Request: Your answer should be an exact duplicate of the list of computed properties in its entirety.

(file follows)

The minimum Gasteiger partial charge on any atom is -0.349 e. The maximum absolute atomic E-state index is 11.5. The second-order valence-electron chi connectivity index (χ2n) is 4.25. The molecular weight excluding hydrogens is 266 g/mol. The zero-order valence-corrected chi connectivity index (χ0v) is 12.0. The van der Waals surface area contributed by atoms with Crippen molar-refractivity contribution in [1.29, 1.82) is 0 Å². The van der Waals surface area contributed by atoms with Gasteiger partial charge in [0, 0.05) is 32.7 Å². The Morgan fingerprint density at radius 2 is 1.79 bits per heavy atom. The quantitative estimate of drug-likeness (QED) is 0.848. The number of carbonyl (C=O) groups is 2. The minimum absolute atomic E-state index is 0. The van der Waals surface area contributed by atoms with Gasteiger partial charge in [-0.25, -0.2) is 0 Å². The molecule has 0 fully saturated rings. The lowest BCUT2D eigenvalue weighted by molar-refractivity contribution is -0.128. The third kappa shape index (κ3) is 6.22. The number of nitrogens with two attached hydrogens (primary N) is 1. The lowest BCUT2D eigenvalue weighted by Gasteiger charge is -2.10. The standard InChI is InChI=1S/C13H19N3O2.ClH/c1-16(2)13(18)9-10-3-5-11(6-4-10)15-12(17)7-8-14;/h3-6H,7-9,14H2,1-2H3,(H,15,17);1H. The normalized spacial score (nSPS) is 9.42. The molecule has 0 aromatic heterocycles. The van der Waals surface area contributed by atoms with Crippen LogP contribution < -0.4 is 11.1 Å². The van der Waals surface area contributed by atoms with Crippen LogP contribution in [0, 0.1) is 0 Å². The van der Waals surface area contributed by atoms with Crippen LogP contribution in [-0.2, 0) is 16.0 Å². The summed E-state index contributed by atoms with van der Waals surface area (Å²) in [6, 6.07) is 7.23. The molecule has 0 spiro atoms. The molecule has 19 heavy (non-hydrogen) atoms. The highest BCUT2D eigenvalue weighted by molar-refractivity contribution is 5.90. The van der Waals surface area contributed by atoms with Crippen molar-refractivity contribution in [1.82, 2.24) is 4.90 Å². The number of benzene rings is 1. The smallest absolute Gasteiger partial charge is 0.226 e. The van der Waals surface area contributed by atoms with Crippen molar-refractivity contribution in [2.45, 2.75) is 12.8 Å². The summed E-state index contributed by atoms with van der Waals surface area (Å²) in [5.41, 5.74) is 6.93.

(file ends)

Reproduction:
The minimum Gasteiger partial charge on any atom is -0.349 e. The maximum absolute atomic E-state index is 11.5. The second-order valence-electron chi connectivity index (χ2n) is 4.25. The molecular weight excluding hydrogens is 266 g/mol. The zero-order valence-corrected chi connectivity index (χ0v) is 12.0. The van der Waals surface area contributed by atoms with Crippen molar-refractivity contribution in [1.29, 1.82) is 0 Å². The van der Waals surface area contributed by atoms with Gasteiger partial charge in [0, 0.05) is 32.7 Å². The Morgan fingerprint density at radius 2 is 1.79 bits per heavy atom. The quantitative estimate of drug-likeness (QED) is 0.848. The number of carbonyl (C=O) groups is 2. The minimum absolute atomic E-state index is 0. The van der Waals surface area contributed by atoms with Gasteiger partial charge in [-0.25, -0.2) is 0 Å². The molecule has 0 fully saturated rings. The lowest BCUT2D eigenvalue weighted by molar-refractivity contribution is -0.128. The third kappa shape index (κ3) is 6.22. The number of nitrogens with two attached hydrogens (primary N) is 1. The lowest BCUT2D eigenvalue weighted by Gasteiger charge is -2.10. The standard InChI is InChI=1S/C13H19N3O2.ClH/c1-16(2)13(18)9-10-3-5-11(6-4-10)15-12(17)7-8-14;/h3-6H,7-9,14H2,1-2H3,(H,15,17);1H. The normalized spacial score (nSPS) is 9.42. The molecule has 0 aromatic heterocycles. The van der Waals surface area contributed by atoms with Crippen LogP contribution < -0.4 is 11.1 Å². The van der Waals surface area contributed by atoms with Crippen LogP contribution in [0, 0.1) is 0 Å². The van der Waals surface area contributed by atoms with Crippen LogP contribution in [-0.2, 0) is 16.0 Å². The summed E-state index contributed by atoms with van der Waals surface area (Å²) in [6, 6.07) is 7.23. The molecule has 0 spiro atoms. The molecule has 19 heavy (non-hydrogen) atoms. The highest BCUT2D eigenvalue weighted by molar-refractivity contribution is 5.90. The van der Waals surface area contributed by atoms with Crippen molar-refractivity contribution in [1.82, 2.24) is 4.90 Å². The number of benzene rings is 1. The smallest absolute Gasteiger partial charge is 0.226 e. The van der Waals surface area contributed by atoms with Crippen molar-refractivity contribution in [2.45, 2.75) is 12.8 Å². The summed E-state index contributed by atoms with van der Waals surface area (Å²) in [5.41, 5.74) is 6.93.